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The arfticle is all about lthe poor jserfvice given to Ni gerfians by the Telecommunication companies

Submitted: May 06, 2008

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Submitted: May 06, 2008





PERHAPS, government officials who were quoted to have declared in the 1980s that telephones are not meant for the poor did not really mean to sound arrogant. Apparently, they spoke within the context of the prevailing environment: Telecom services at the time were provided by one massive monopoly wireline operator, owned by the government.

Incidentally, a consideration of the poor also tended to run through the minds of investors, financiers and telecom industry analysts in the run up to the GSM auction in Nigeria in 2001. Nigeria may be a rich country resource-wise, but in real terms, it is a poor country. The vast majority of our people are poor. Mobile communications on the other hand is a relatively expensive service especially in comparison with the wireline service. Could poor Nigerians be expected to own and maintain mobile phones which are relatively more expensive to manage than land lines? Could a country with such predominance of the poor be expected to provide a market buoyant enough for mobile phone companies to thrive? Many informed telecom industry operatives out there, did not think so.

The reality of the GSM sector performance has continued to defy all projections and indeed turn conventional business thinking on its head. Rather than a couple of million telephone subscribers, each of the privately-owned GSM networks has reportedly so far connected well in excess of 10 million active subscribers. As it is in Nigeria, so has it been in other African countries - Congo, Sudan, Chad, Benin, Somalia, Uganda and many more. With varying but impressive levels of telecom penetration, even the world's poorest countries are demonstrating that telephones are meant for everyone, rich and poor.

But what has been the secret? Why is telecom such a hit in developing countries? How have multinational companies rewritten the business model and created new paradigms of success even in the poorest countries of the world? One answer would lie in the fundamental nature of communication itself. Rich or poor, everyone needs to communicate. Another would lie in the massive pent-up demand in many developing countries including Nigeria, sequel to the failure of the erstwhile government monopolies hitherto saddled with responsibility to provide telecom service..

In being profitable, however, these telecom companies are spearheading a wave of economic growth and development in these countries, Nigeria included. It is no longer a novelty to see a plumber pausing in the course of his work, to answer his GSM phone and obtain details from a potential customer for a new job to be carried out. The fish seller in the rural town of Epe, near Lagos in MTN's advertisement no longer needs to wait for customers to come to her before she can dispose of her stock. She can reach all her customers and potential ones too, from the comfort of her home, using her GSM phone.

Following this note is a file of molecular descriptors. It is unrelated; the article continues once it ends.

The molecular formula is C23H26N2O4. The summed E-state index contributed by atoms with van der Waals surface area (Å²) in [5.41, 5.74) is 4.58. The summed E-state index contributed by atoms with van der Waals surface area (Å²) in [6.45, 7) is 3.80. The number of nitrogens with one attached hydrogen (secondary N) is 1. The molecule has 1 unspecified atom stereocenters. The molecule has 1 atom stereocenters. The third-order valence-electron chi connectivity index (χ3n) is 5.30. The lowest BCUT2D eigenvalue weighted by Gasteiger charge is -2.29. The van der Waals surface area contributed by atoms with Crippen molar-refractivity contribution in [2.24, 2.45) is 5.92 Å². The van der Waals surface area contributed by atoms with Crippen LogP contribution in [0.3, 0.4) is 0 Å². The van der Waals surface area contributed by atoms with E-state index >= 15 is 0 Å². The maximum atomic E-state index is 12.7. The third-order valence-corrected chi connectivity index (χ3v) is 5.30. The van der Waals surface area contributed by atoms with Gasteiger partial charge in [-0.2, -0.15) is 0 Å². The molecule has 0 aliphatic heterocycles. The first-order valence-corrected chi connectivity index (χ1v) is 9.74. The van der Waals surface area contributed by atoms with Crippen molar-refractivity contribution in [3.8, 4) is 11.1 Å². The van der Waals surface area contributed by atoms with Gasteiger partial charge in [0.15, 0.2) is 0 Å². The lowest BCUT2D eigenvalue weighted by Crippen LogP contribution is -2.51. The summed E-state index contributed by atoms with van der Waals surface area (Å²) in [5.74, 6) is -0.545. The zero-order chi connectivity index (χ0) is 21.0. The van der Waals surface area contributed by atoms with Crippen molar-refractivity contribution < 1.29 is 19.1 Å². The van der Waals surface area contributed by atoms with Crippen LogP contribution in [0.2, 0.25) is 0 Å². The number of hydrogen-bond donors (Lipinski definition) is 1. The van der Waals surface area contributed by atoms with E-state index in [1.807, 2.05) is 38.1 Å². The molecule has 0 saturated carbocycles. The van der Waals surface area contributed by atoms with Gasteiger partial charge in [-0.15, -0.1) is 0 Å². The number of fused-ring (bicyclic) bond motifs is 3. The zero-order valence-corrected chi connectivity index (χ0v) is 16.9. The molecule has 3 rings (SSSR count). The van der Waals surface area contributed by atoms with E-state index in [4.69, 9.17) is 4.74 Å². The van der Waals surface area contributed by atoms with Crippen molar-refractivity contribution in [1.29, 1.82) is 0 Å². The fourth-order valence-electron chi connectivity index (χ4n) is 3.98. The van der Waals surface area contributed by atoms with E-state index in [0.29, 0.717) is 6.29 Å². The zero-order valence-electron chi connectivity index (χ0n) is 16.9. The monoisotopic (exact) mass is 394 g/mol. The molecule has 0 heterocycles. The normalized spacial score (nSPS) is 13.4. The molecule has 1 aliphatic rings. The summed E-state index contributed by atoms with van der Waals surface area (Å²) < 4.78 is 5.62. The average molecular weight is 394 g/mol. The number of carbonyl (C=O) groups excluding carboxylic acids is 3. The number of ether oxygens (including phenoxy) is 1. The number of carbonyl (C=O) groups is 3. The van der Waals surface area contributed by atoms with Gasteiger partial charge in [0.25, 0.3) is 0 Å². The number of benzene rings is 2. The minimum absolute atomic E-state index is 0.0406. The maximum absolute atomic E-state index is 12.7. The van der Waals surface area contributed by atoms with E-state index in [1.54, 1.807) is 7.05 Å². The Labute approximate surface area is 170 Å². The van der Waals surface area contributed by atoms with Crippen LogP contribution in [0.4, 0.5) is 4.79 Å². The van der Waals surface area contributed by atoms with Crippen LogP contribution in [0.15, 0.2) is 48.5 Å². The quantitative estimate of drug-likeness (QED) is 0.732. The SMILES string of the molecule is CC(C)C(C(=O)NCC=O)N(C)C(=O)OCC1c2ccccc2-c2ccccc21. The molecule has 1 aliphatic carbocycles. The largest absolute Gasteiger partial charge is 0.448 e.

Not every poor person, however, has been privileged to own a mobile phone. Truth is, despite the rapid spread of the mobile phone and its increasing adoption by the poor in Nigeria and elsewhere, total cost of ownership remains considerably high, impacted upon by extraneous costs such as power, security and other logistics. Notwithstanding, ingenious schemes such as the ubiquitous umbrella call centres scattered across our country help to ensure that even those who cannot own phones or who may not possess the means to use their phones on a continuous basis, continue to remain a part of the telecom revolution.

The dividends of telecommunications will continue to percolate even further down the social pyramid if operators remain profitable. If telecom operators can continue to demonstrate that operating in poor countries makes good investment sense, then they will be in a position to attract financing from across the world. Access to substantial financing is vital in the highly capital-intensive telecom industry and will in turn, enable telecom operators extend services to even remoter and poorer communities across Nigeria and other parts of Africa. In the process, the economic multiplier effect which these companies spawn will become even more pervasive.

And how can we help to ensure that these telecom companies remain profitable? By helping provide the proper institutional frame work for the larger telecom industry to thrive. An environment in which policies are rigorously thought out before they are implemented, and in which they are subject to regular appraisal in line with market place realities and the growth imperative of the economy. Such policies will involve industry stakeholder participation and should support free and unfettered marketplace competition and regulatory transparency.

Nigerians need to appreciate that telecoms proffers a win-win scenario to the country and that making profit is vital to the sustenance of the wave of change which privately-owned companies are stimulating. With the right institutional framework in place and the support of Nigerians, telecom penetration in Nigeria will continue to confound experts who once thought telephones are not for the poor and those who thought it was foolhardy to invest in Nigeria.

© Copyright 2018 Omotayo Oladele. All rights reserved.

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